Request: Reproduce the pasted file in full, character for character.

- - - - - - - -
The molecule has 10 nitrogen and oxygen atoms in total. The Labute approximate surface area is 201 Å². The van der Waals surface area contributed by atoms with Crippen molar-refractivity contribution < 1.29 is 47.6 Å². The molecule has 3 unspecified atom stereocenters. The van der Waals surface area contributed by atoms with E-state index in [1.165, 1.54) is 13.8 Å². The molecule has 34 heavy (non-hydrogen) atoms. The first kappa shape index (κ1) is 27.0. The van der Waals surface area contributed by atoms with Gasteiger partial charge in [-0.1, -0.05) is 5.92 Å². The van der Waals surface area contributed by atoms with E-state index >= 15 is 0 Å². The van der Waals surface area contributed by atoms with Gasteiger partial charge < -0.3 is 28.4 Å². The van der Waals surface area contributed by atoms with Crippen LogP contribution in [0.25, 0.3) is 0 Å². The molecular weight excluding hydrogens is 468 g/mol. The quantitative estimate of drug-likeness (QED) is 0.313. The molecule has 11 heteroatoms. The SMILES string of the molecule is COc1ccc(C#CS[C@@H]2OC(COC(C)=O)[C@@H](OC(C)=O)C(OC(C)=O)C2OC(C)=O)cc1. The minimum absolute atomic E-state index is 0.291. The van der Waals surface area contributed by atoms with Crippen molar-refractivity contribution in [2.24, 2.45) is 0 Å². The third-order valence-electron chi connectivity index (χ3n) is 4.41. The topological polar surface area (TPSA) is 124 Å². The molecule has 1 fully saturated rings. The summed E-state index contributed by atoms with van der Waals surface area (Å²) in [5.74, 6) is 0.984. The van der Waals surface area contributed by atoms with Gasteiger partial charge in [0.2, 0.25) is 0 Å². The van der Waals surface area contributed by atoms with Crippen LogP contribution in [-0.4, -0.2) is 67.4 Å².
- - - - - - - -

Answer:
The molecule has 10 nitrogen and oxygen atoms in total. The Labute approximate surface area is 201 Å². The van der Waals surface area contributed by atoms with Crippen molar-refractivity contribution < 1.29 is 47.6 Å². The molecule has 3 unspecified atom stereocenters. The van der Waals surface area contributed by atoms with E-state index in [1.165, 1.54) is 13.8 Å². The molecule has 34 heavy (non-hydrogen) atoms. The first kappa shape index (κ1) is 27.0. The van der Waals surface area contributed by atoms with Gasteiger partial charge in [-0.1, -0.05) is 5.92 Å². The van der Waals surface area contributed by atoms with E-state index >= 15 is 0 Å². The van der Waals surface area contributed by atoms with Gasteiger partial charge < -0.3 is 28.4 Å². The van der Waals surface area contributed by atoms with Crippen LogP contribution in [0.25, 0.3) is 0 Å². The molecular weight excluding hydrogens is 468 g/mol. The quantitative estimate of drug-likeness (QED) is 0.313. The molecule has 11 heteroatoms. The SMILES string of the molecule is COc1ccc(C#CS[C@@H]2OC(COC(C)=O)[C@@H](OC(C)=O)C(OC(C)=O)C2OC(C)=O)cc1. The minimum absolute atomic E-state index is 0.291. The van der Waals surface area contributed by atoms with Crippen molar-refractivity contribution in [2.24, 2.45) is 0 Å². The third-order valence-electron chi connectivity index (χ3n) is 4.41. The topological polar surface area (TPSA) is 124 Å². The molecule has 1 fully saturated rings. The summed E-state index contributed by atoms with van der Waals surface area (Å²) in [5.74, 6) is 0.984. The van der Waals surface area contributed by atoms with Gasteiger partial charge in [0.2, 0.25) is 0 Å². The van der Waals surface area contributed by atoms with Crippen LogP contribution in [-0.4, -0.2) is 67.4 Å².